It seems the courts are eager to pass out “get out of jail free” cards to large corporations and if that corporation happens to be a popular sports league then they’re handed two cards for good measure.
In his first order granting the NFL’s motion to dismiss, Alsup wrote, “Therefore, the NFL should at least be given credit, in any negligence equation, for the positive steps it has taken and imposed on the clubs via collective bargaining.” This isn’t enough. For years the NFL and its clubs have trampled federal and state drug laws and any reforms that may have been implemented came far too late to help the men who filed the lawsuit.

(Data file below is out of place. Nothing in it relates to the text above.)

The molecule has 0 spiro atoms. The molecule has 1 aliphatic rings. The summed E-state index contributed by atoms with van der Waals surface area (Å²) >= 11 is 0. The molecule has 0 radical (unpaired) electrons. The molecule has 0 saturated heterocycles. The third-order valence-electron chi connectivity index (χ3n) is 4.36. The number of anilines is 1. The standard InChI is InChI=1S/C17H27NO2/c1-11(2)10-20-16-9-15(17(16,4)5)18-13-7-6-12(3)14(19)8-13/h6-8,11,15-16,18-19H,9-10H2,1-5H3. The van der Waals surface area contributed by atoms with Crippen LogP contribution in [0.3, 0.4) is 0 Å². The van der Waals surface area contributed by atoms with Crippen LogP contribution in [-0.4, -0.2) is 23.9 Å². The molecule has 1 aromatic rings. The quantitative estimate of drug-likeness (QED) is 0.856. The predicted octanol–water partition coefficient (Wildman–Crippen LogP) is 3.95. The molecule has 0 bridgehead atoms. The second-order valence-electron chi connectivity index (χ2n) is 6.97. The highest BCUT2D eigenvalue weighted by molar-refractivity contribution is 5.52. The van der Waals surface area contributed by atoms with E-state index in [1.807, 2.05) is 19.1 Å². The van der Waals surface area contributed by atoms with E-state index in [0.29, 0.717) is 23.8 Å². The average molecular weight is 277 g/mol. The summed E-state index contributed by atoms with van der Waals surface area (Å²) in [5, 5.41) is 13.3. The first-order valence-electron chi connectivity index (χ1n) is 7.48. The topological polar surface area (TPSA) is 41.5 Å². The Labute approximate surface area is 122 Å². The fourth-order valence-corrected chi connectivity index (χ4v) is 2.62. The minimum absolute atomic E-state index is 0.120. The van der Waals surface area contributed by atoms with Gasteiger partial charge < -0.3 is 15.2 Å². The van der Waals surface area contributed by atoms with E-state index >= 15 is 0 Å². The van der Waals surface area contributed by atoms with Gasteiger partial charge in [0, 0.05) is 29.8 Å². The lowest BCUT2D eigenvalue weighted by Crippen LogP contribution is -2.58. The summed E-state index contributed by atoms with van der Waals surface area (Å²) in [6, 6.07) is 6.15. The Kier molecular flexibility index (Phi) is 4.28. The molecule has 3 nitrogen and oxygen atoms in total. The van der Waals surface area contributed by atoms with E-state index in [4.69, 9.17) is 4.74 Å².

Why is Congress turning a blind eye to all of this?
A lot of questions need to be answered.
Here’s the full PDF of the transcript from the Dent Motion to Dismiss hearing.